It’s still possible to give a photo a more dynamic feel, even when everything in your frame is static. You can achieve this feel by moving the camera with a slow shutter speed of around 1/25th. With wide-angle lenses, you can experiment with even slower shutter speeds. However, this may impact your ability to keep a portion of your photo sharp. The idea behind camera rotation is to twist the camera around a central point in your photo while taking the photo. This technique can be used for kinetic light painting when even longer exposures are needed. It can be tricky to achieve because it is a difficult technique to do handheld, and most tripods won’t allow you to rotate around a central point in the way this technique needs. It’s also best to use a wide-angle lens when taking this variety of photo.
A zoom burst is another popular way to use creative shutter speed. It is possible with any lens that allows you to change the focal length. So, a kit lens works very well for this technique. With the zoom burst it’s possible to take the photo handheld, but using a tripod gives you better results. While you’re moving the lens and not the camera body, any tripod helps with this type of photo. The aim is to produce motion by zooming into your primary subject matter during an exposure roughly 1/25th in length. Not all locations work well for this photo. For example, a location with lots of sky may not produce much blur. On the other hand, a tunnel with differing levels of light, such as a line of overhanging trees, works great.
Creative shutter speed for long exposures
At the extreme end of creative shutter speed usage is the long exposure. Here you’re looking at exposure times in excess of one second. There is an awful lot of creativity to be had in this area, so let’s look at what you can do.
Light painting is a lot of fun, and among the most creative techniques you can use in photography. There are essentially two ways you can create light paintings. The first is where the light source is turned away from the camera, and you use it to light up an object within the frame. To do this use the light source like a brush, and shine it only on the area’s you wish to light up. The alternative to this is pointing the light source towards the camera. Light painting can be as low tech as using your torch. However, more ambitious forms of light painting include the use of wire wool, or LED light sticks. Light painting photos typically begin at two-second exposures, and if you use bulb mode they can last into the minutes.
Kinetic light painting
The difference between kinetic light painting and light painting is that you move the camera, whereas, with light painting, you move the light source. Of course, it’s possible to use random movements of the camera for this. However, the best way is for more controlled movement, and that means camera rotation and zoom.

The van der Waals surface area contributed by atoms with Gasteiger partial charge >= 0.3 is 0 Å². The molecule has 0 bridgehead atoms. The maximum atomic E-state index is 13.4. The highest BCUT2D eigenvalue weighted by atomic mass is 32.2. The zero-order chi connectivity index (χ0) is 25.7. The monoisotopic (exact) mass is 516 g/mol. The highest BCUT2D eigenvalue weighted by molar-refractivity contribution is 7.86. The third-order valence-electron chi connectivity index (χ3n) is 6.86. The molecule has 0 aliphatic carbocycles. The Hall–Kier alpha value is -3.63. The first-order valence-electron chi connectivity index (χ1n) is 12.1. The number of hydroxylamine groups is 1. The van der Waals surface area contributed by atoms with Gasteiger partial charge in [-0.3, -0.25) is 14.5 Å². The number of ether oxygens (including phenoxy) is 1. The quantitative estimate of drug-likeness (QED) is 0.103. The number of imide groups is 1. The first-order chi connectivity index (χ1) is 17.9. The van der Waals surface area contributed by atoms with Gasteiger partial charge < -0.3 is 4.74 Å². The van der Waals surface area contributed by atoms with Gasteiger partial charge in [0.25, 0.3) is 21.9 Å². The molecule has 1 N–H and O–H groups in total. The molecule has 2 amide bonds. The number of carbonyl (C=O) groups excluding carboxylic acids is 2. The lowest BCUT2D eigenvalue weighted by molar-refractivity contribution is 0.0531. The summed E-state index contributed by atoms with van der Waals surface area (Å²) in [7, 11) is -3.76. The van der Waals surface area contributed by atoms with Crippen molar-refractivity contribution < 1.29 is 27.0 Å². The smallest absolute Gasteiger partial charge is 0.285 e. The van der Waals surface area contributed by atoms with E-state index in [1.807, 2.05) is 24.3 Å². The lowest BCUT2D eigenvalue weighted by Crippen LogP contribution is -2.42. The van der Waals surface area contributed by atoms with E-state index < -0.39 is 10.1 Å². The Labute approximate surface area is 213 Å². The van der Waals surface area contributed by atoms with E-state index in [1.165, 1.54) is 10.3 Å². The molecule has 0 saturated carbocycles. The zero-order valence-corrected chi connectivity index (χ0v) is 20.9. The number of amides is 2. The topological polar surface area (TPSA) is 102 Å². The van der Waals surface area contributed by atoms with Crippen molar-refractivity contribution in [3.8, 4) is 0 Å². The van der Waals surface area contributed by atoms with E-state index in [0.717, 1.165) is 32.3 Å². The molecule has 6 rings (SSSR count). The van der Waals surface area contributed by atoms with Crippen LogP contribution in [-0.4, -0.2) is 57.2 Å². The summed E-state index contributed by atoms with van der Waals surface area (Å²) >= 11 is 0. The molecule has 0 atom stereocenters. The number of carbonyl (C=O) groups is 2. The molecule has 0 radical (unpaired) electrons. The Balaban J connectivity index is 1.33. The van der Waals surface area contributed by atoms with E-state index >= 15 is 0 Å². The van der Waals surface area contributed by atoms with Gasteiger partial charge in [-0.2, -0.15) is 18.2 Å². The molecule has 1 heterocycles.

- Camera rotation – Very similar to the above technique, but this uses longer exposure times. You’ll need a tripod this time. The technique involves rotating the camera in a nice smooth motion while attached to the tripod.
- Camera zoom – Once again, following on from handheld zooming, are longer zooms at night taken using a tripod. To learn more about the experimental potential of zoom you can read this article.
Landscape long exposure
Using long exposure in landscape photography gives you a great way of interpreting a scene in a different way. This is most easily achieved at night, but daytime long exposure is also possible.
- Neutral density filter – The use of a neutral density filter allows you to take daytime long exposures. This has the potential to transform your scene with moving clouds, and silky water. You will need a strong filter, so an ND110 or ND1000 is needed.
- Blue hour – As most landscape photographers will know, this is one of the best times to photograph. You’ll be using long exposure because the light levels dictate that. That long exposure allows you to experiment with traffic light trail photography.
- Astro-photography – Finally, and at the extreme end of long exposure photography, is astro-photography. Those wishing to photograph the Milky Way will need to use exposure times of around 20-30 seconds depending on the equipment you’re using. Another popular technique is to photograph star trails. This can be a sequence of 30-second exposures stacked together. The alternative is to use bulb mode, and exposure for at least 10 minutes!
It’s time to hit your shutter!
There are lots of ways to use creative shutter speed. Have you tried any of the above techniques? Are there any techniques you use that are different? As always, we want to hear your opinions. Likewise, we’d love to see any photos you have that showcase the creative use of shutter speed. So go out and try using shutter speed in different ways, and then share your experiences with us in the comments section.